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How to Perform Timing Belt Replacement Service

What is a timing belt and how does it function?

A car engine timing belt is a fiber reinforced, toothed drive belt manufactured with the use of durable compounds such as highly saturated nitrile. The timing belt permits the crankshaft to drive the camshafts in the cylinder head at half the RPMs of the crankshaft. The camshafts then open and close the engine’s intake and exhaust valves in time together with the movement and position of the pistons in the engine

When to Change the timing belt?

  • Every 60k-90k miles.If an engine has a timing belt, the timing belt must be changed at the service interval specified by the  car manufacturer regardless of whether or not any issue is visible, typically in the range of 60,000 to 90,000 miles. Your car owner’s manual should mention the specific service interval.
  • Engine stops abruptly or will not start.Periodically, timing belts can break, or skip, while the engine is running.
  • Rough engine operation.The molded, reinforced teeth on the timing belt engage gears on the crankshaft and camshafts. After many tens of thousands of miles, the teeth can wear or break, or the belt can stretch, thus making the belt to jump position on the crankshaft or camshaft gears. Should the belt jump, the engine will run poorly and perhaps not at all.
  • Banging or clanking engine noise.On some car engines, if the timing belt has jumped, the pistons and valves can collide and there will be noise and damage. These engine designs are termed as interference engines. If your vehicle has an interference engine, changing the timing belt according to the maintenance schedule will minimize the chance that a belt failure will create engine damage.

How do mechanics Change the timing belt?

Engine designs differ, and thus the replacement procedure will vary, but broadly, the procedure is as follows:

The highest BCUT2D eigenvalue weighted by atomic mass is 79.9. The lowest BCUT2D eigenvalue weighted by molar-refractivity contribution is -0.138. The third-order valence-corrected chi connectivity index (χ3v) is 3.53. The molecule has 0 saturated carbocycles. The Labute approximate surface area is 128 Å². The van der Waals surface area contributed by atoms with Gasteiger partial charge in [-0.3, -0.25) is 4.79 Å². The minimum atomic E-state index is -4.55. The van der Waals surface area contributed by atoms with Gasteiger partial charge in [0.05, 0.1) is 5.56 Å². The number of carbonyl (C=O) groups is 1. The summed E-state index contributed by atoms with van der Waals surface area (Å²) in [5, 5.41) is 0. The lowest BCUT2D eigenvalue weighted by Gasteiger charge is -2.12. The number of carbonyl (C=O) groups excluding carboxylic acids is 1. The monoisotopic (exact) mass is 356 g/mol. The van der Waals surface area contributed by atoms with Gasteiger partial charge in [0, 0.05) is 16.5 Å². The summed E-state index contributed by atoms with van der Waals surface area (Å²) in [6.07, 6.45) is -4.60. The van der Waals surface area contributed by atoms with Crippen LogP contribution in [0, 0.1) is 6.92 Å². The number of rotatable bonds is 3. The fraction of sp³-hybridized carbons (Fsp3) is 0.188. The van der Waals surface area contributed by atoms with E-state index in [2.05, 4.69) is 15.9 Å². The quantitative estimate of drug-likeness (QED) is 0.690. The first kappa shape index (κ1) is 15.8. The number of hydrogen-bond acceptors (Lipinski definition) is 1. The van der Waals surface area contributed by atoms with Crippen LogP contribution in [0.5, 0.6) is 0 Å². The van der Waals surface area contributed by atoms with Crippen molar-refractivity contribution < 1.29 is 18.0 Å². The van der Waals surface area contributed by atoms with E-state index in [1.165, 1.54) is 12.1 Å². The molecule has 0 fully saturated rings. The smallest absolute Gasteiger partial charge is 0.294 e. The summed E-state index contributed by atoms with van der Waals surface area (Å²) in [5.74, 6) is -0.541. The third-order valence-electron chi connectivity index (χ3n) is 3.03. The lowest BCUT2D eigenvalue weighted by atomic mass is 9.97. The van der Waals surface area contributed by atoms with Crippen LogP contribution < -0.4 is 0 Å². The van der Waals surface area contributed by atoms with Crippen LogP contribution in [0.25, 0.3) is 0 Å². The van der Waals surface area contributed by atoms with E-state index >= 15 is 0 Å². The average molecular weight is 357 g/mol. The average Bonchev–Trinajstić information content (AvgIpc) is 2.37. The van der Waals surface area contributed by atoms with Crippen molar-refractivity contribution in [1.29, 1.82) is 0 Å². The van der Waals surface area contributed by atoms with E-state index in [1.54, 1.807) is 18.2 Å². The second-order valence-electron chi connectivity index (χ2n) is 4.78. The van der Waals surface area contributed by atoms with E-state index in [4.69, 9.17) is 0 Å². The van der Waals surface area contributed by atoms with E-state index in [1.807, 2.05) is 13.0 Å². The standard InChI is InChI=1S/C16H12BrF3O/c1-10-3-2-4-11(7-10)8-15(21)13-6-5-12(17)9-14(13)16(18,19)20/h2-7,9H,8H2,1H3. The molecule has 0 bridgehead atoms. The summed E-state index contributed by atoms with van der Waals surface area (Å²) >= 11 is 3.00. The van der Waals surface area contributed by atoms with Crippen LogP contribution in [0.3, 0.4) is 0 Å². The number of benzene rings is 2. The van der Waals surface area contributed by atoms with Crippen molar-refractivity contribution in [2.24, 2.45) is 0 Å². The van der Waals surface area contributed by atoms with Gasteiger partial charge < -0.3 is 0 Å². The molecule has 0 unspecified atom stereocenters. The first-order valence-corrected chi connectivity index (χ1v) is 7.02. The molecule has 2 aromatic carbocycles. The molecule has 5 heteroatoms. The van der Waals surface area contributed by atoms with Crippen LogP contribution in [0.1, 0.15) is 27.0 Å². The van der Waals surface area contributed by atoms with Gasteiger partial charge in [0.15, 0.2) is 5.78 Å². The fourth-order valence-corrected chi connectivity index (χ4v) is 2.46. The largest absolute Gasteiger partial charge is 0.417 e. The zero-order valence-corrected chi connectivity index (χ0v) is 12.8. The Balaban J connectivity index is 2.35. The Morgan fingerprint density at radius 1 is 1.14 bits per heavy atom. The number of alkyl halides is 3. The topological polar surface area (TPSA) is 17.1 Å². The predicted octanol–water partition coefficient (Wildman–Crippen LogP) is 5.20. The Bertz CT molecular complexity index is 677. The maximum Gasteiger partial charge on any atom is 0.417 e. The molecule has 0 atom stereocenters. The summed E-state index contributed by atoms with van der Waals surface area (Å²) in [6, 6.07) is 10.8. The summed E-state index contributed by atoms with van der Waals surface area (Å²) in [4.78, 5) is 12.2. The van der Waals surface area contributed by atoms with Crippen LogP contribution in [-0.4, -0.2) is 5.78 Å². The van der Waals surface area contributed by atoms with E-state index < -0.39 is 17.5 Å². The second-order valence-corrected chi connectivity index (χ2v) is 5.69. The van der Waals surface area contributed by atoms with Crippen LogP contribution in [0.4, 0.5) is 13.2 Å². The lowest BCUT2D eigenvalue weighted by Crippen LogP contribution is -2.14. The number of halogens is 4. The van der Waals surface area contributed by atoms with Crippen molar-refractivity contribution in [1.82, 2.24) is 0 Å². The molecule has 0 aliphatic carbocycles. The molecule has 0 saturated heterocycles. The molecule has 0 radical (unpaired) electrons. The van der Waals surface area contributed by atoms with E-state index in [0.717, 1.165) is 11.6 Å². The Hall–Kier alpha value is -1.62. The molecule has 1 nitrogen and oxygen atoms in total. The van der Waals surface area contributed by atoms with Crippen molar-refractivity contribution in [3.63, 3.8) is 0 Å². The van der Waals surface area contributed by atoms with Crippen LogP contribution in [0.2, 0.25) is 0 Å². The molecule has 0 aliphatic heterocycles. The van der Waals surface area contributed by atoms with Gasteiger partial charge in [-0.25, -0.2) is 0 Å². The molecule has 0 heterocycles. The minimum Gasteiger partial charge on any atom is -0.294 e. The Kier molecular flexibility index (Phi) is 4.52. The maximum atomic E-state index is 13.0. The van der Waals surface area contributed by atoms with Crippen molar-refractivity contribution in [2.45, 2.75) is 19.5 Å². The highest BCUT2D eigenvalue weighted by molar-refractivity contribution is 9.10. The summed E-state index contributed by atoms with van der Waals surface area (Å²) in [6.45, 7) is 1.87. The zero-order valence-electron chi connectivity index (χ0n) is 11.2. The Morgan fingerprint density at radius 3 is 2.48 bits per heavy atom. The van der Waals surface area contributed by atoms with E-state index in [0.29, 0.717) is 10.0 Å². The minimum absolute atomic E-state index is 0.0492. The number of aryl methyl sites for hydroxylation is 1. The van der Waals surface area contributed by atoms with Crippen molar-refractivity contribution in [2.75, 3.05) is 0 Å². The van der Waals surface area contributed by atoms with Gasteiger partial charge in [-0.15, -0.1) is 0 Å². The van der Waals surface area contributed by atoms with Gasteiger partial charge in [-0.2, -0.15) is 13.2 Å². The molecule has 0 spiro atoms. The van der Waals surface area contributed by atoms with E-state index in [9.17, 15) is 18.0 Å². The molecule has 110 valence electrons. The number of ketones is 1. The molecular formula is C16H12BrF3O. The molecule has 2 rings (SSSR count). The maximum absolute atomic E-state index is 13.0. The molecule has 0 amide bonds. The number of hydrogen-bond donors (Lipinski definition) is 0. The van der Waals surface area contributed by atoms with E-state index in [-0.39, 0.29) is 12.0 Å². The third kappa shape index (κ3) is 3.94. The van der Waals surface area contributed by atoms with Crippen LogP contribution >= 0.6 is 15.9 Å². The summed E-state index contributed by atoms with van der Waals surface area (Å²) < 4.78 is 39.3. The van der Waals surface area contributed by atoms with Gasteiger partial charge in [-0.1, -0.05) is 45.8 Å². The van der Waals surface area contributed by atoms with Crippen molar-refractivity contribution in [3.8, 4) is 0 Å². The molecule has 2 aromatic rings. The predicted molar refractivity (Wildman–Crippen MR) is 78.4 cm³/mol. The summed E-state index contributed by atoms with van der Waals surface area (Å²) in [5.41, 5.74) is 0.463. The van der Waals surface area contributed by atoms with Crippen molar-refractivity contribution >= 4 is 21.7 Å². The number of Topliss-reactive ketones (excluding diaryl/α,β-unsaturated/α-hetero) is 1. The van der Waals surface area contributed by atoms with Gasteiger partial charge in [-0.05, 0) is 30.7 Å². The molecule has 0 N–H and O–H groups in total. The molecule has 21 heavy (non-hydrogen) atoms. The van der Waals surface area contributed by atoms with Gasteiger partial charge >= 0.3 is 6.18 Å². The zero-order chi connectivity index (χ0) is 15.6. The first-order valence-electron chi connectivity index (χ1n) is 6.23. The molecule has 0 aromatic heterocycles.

• Disconnect the battery ground cable.
  • Once the engine is seen to be cold, set the crankshaft to top dead center with the number one piston on the compression stroke. Take out the crankshaft pulley.
  • Remove all accessories interfering with the removal of the timing belt covers.
  • Remove timing belt covers. Lock camshafts, as needed, and note position of camshaft timing marks. Remove timing belt tensioner and idler pulleys. Remove timing belt.
  • If replacing the water pump, do so at this time, and of course drain the cooling system first. If the engine cooling system thermostat is only accessible with water pump replacement, the thermostat should be changed as well.
  • Installation of the new timing belt includes all of the above steps, performed in reverse, following strict guidelines to assure camshaft and crankshaft (and balancing shaft, if equipped) are in perfect alignment after tensioner has been set.
  • Upon completion of the installation, the engine crankshaft is turned by hand 720 degrees and the correct position of the timing marks on the crankshaft and the camshafts is ascertained.
  • The car is road tested to confirm normal operation and a service sticker is affixed to the engine noting the date of belt replacement and the car mileage.

Is it safe to drive with a timing belt issue?

No, because if a worn out timing belt to snap while underway, perhaps on a highway, it could create a risk of complete loss of engine power while surrounded by fast moving cars. Once your car has reached the recommended replacement mileage for the belt, you can eliminate the risk of sudden and unexpected timing belt breakage by having it changed. If your engine is of the interference type, it is especially vital to replace the belt according to the maintenance schedule because sudden breakage of the timing belt, while the engine is running, will likely cause great damage to internal engine components the likes of valves and pistons.

When changing the timing belt keep in mind:

  • An interference engine should be carefully checked before a broken timing belt is changed because it may have sustained damage that will have to be repaired prior to mounting a new belt.
  • The timing belt system includes idler pulleys and a belt tensioner. These parts should be replaced along with the belt.
  • On some vehicles, the timing belt drives the engine’s water pump. Mechanics will often recommend changing the water pump at the same time that the timing belt is changed.

 

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